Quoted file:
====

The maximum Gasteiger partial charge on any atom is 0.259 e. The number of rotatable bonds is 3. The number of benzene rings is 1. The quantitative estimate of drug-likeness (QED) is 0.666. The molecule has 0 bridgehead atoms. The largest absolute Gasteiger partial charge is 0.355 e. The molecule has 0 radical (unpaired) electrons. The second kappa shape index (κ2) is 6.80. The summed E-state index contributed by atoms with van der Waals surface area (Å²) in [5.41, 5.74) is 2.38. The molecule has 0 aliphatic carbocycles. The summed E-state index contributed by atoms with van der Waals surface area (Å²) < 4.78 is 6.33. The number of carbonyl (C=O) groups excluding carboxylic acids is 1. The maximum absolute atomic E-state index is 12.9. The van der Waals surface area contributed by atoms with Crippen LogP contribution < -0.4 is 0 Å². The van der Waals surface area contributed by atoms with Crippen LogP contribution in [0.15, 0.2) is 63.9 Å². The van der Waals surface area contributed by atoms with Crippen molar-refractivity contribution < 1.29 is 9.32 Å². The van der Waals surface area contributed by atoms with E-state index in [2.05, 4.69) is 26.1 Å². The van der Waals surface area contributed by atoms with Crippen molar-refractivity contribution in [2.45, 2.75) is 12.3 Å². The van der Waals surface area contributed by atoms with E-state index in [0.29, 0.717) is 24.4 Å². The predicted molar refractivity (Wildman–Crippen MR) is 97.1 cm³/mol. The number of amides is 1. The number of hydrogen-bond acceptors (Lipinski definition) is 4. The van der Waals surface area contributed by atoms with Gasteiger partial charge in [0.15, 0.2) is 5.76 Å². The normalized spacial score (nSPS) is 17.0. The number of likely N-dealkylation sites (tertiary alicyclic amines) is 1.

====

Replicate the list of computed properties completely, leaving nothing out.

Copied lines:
The maximum Gasteiger partial charge on any atom is 0.259 e. The number of rotatable bonds is 3. The number of benzene rings is 1. The quantitative estimate of drug-likeness (QED) is 0.666. The molecule has 0 bridgehead atoms. The largest absolute Gasteiger partial charge is 0.355 e. The molecule has 0 radical (unpaired) electrons. The second kappa shape index (κ2) is 6.80. The summed E-state index contributed by atoms with van der Waals surface area (Å²) in [5.41, 5.74) is 2.38. The molecule has 0 aliphatic carbocycles. The summed E-state index contributed by atoms with van der Waals surface area (Å²) < 4.78 is 6.33. The number of carbonyl (C=O) groups excluding carboxylic acids is 1. The maximum absolute atomic E-state index is 12.9. The van der Waals surface area contributed by atoms with Crippen LogP contribution < -0.4 is 0 Å². The van der Waals surface area contributed by atoms with Crippen LogP contribution in [0.15, 0.2) is 63.9 Å². The van der Waals surface area contributed by atoms with Crippen molar-refractivity contribution < 1.29 is 9.32 Å². The van der Waals surface area contributed by atoms with E-state index in [2.05, 4.69) is 26.1 Å². The van der Waals surface area contributed by atoms with Crippen molar-refractivity contribution in [2.45, 2.75) is 12.3 Å². The van der Waals surface area contributed by atoms with E-state index in [0.29, 0.717) is 24.4 Å². The predicted molar refractivity (Wildman–Crippen MR) is 97.1 cm³/mol. The number of amides is 1. The number of hydrogen-bond acceptors (Lipinski definition) is 4. The van der Waals surface area contributed by atoms with Gasteiger partial charge in [0.15, 0.2) is 5.76 Å². The normalized spacial score (nSPS) is 17.0. The number of likely N-dealkylation sites (tertiary alicyclic amines) is 1.